What is Selenium Java?
Frankly there is enough information on internet on Selenium Java. In fact when we search for selenium, the first hits probably are the ones on Java side. Little do we know that selenium is actually very nicely implemented on Ruby side with selenium-webdriver + watir-webdriver gem that in fact for Test Automation has a very easy learning curve. That said, we already talked about what is selenium in general.
We also talked extensively on why a programming language choice is the first point of entry even when we talk about Selenium. In our series on Choosing Automation solution, we talked about pros and cons of various parameters and the trade-offs.
What is Selenium Java?
Well, since selenium is implemented in multiple languages, we want to talk about what is specific to Java world.
The selenium components are going to be the same regardless of the programming language. Because the components sit between the actual server and our code base and follow WebDriver protocol [send JSON messages which is language neutral]. By selenium components we mean the following
- chromedriver executable (chromedriver.exe for windows for example)
- IEDriverServer Executable
- Safari Executable
- And so on…
We will have to install (or put them in PATH) whichever programming language we use. So for Java World too, we have to put them in ENV, so that it is accessible for the code to pick up.
The API’s are packaged as .jar files in Java world. In fact any library is pretty much a .jar file in Java. So what libraries are we interested while we deal with Selenium on Java side.
- Language specific client driver api (selenium source jars)
- selenium-server-standalone jar (has an internal http server and hence used as Selenium GRID)
How do we use or consume these jars ?
1) Raw and Native Ways
We can always have these jars in classpath and access the api’s , that means we have to do the .jar management, maintain it in a file , execute or set it in env everytime.
Obviously we are past those times when we have to explicitly manage every little jar and its transitive dependencies and so on. Maven is a very nice build and configuration tool that helps us specify the jar as a GAV (group, artifact, version) in a xml file, that helps manage the project dependencies in a succinct manner.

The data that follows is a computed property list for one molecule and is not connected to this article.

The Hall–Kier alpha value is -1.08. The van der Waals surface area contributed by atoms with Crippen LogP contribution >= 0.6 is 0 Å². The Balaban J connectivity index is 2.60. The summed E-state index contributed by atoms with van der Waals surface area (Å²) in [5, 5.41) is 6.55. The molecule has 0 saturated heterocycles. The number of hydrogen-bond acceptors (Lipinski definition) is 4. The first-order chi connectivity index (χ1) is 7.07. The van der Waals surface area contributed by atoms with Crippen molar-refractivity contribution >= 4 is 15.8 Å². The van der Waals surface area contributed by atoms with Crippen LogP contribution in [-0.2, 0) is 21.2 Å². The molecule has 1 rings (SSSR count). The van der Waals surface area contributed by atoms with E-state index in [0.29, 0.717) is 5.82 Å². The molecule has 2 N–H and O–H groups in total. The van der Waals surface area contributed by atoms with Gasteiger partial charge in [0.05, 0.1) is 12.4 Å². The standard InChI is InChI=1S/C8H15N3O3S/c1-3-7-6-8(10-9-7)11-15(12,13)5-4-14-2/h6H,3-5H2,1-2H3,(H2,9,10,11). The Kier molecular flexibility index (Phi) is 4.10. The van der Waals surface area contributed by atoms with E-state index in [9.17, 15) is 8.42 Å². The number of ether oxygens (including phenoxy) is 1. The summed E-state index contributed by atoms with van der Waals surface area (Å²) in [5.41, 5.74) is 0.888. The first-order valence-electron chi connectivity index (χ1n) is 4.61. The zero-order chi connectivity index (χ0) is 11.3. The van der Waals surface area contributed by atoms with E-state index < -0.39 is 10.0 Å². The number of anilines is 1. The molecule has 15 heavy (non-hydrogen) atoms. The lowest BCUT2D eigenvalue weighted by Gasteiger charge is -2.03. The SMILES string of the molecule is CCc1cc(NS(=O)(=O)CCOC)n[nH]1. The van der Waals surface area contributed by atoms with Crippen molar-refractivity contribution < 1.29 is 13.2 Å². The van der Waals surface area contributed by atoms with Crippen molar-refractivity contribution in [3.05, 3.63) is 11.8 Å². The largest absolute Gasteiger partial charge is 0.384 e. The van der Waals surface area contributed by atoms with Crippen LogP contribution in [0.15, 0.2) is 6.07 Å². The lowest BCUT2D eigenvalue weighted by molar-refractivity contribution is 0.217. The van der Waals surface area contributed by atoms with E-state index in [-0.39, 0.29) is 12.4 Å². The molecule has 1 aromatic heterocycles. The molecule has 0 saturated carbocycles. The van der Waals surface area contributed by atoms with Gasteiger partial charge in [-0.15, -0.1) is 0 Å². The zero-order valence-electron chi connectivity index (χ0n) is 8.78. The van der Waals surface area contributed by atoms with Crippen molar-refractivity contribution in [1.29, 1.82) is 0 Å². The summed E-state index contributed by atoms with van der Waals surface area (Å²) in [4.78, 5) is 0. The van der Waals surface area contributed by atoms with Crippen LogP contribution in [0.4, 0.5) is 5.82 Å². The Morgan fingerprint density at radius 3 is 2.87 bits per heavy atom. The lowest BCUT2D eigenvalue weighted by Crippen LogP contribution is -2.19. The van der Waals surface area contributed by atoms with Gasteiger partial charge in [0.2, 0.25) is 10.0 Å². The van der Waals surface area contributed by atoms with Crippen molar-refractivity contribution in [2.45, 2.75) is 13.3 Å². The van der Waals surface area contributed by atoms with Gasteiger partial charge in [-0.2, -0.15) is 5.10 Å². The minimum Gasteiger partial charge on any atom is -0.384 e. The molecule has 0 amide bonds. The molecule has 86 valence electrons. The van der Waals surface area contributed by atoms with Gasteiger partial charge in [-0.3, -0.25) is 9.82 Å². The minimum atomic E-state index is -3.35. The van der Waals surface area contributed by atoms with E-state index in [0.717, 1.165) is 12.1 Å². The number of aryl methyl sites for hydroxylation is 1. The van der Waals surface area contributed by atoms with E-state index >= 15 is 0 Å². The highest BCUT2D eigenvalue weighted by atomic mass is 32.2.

We dont want to go into details here, but suffice to say that if we need any jar in Java world, chances are we would find it in a repository called maven central , so we would find selenium jar too. All we need to get is the xml and copy it in our project POM.xml.
So if we specify the below GAV in our project POM.xml (assuming that our project is maven project), we will get access to all selenium source api’s that we can start coding with.
Similar to Maven, Gradle is a build configuration tool, however with much more “configuration” capabilities [Yes we are talking about convention vs. configuration]
Gradle projects use a file called “build.gradle” that contains again all information of libraries that the project uses [much like maven POM.xml]. But build.gradle can have code written into it inline [unlike maven, where we can have only xml]. Anyways, I like Gradle and at some point will move all my github java projects to gradle, not there yet.
4) More ways..
I am sure you have figured the pattern here. It is the project dependency management tool that determines the way we access selenium api jars. There are others like Ivy etc. but it is beyond the scope of this discussion to get into that world.
So in this post we talked about what selenium means in the java world and that it is different from selenium components. Selenium jars would be the ones we should be interested in when we talk about selenium java.
On this website, whenever we refer to Cucumber JVM, we implicitly use Selenium Java as the programming language binding.